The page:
Fox's Varney Buries Economic Facts To Attack Obama's Record

Fox Business host Stuart Varney blamed President Obama for the decline in incomes for American families, for the decrease in Americans' net worth, and for the decrease in home values. In fact, each of these trends started before Obama's presidency.

Fox's Varney Misleadingly Blames Obama For Declines in Middle Class Income And Net Worth

Fox's Varney: Decline In Middle Class Income And Net Worth Largely The Result Of “President Obama's Failed Policies.” During Fox & Friends, Stuart Varney commented on recent remarks made by Vice President Joe Biden regarding the condition of the middle class over the last four years, blaming Obama policies for the contraction of middle class income and net worth. From the broadcast:

VARNEY: It is a matter of opinion who buried the middle class over the four years. It is a matter of fact that the middle class has been buried over the last four years. You look at the objective facts here; income down 4,000 for the average middle American family, down $4,000 a year in four years. And then you have personal wealth destroyed by a 30 percent drop in housing prices, largely over the last four years. And what about the American dream, the aspirations of Middle America? More people now think that the future is darker for their children than it is brighter for their children. I would argue that the middle class has indeed been buried over the last four years, and that was a gaffe, a big gaffe by Vice President Biden to go out there and admit it and give the Republicans fodder for tonight's debate.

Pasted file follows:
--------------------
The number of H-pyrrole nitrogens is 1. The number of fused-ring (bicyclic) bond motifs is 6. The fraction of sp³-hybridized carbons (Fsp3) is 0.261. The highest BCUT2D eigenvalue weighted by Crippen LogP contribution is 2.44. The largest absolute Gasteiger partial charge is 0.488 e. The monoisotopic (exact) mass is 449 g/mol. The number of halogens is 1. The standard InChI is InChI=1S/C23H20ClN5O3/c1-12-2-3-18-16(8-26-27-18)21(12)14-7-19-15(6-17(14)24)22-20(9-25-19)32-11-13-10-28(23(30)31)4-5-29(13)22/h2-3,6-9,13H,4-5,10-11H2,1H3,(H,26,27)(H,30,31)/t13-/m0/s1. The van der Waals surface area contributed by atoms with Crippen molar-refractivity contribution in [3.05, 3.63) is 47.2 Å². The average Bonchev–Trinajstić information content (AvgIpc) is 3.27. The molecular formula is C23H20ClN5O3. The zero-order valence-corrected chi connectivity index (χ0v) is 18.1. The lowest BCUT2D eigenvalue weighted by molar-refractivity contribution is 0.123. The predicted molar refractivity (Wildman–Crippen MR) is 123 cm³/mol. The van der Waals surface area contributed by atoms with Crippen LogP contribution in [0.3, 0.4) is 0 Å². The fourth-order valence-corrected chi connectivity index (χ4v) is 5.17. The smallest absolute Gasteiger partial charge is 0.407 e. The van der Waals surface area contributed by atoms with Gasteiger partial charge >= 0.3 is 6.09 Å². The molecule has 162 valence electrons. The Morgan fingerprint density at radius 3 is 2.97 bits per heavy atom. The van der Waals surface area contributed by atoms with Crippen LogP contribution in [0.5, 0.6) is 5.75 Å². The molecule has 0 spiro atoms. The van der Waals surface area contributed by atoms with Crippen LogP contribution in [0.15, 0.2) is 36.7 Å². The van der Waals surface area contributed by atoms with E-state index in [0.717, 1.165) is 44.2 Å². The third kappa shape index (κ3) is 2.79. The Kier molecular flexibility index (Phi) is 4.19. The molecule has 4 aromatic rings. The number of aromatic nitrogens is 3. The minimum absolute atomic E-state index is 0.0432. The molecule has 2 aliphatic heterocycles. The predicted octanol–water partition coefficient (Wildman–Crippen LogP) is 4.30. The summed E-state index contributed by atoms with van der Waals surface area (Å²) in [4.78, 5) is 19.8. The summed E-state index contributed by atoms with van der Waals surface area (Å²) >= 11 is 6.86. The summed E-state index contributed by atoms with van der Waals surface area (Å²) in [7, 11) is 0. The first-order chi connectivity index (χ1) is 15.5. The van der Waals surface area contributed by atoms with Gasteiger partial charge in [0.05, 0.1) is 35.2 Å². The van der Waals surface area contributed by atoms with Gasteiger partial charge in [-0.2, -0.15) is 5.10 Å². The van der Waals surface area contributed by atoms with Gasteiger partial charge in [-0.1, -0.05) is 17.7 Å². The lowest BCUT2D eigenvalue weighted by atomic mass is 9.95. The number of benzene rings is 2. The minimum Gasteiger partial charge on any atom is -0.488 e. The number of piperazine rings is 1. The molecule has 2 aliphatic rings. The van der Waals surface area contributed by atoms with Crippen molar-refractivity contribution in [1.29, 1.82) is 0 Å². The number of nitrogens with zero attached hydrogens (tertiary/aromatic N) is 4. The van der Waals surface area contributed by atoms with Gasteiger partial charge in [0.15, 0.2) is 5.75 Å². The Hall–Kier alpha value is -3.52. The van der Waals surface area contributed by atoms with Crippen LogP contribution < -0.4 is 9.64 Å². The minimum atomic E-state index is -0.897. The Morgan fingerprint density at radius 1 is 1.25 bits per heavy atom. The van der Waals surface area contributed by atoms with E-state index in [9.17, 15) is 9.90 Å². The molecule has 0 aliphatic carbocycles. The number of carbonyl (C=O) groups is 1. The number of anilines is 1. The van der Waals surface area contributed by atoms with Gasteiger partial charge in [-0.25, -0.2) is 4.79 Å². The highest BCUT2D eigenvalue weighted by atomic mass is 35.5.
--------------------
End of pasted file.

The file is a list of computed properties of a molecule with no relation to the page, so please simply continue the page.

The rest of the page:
VARNEY: Look, there is going to be a debate about this tonight. Who buried the middle class? Is it President Obama's policies, or does it go back to the Bush administration and their policies? I've got an opinion, which says it is largely President Obama's failed policies that have produced this mess for the middle class. But it will be debated tonight. That's going to be out there. [Fox News, Fox & Friends, 10/3/12]

In Fact, Middle Class Income Has Declined Over the Last Decade, Not Just The Last Four Years...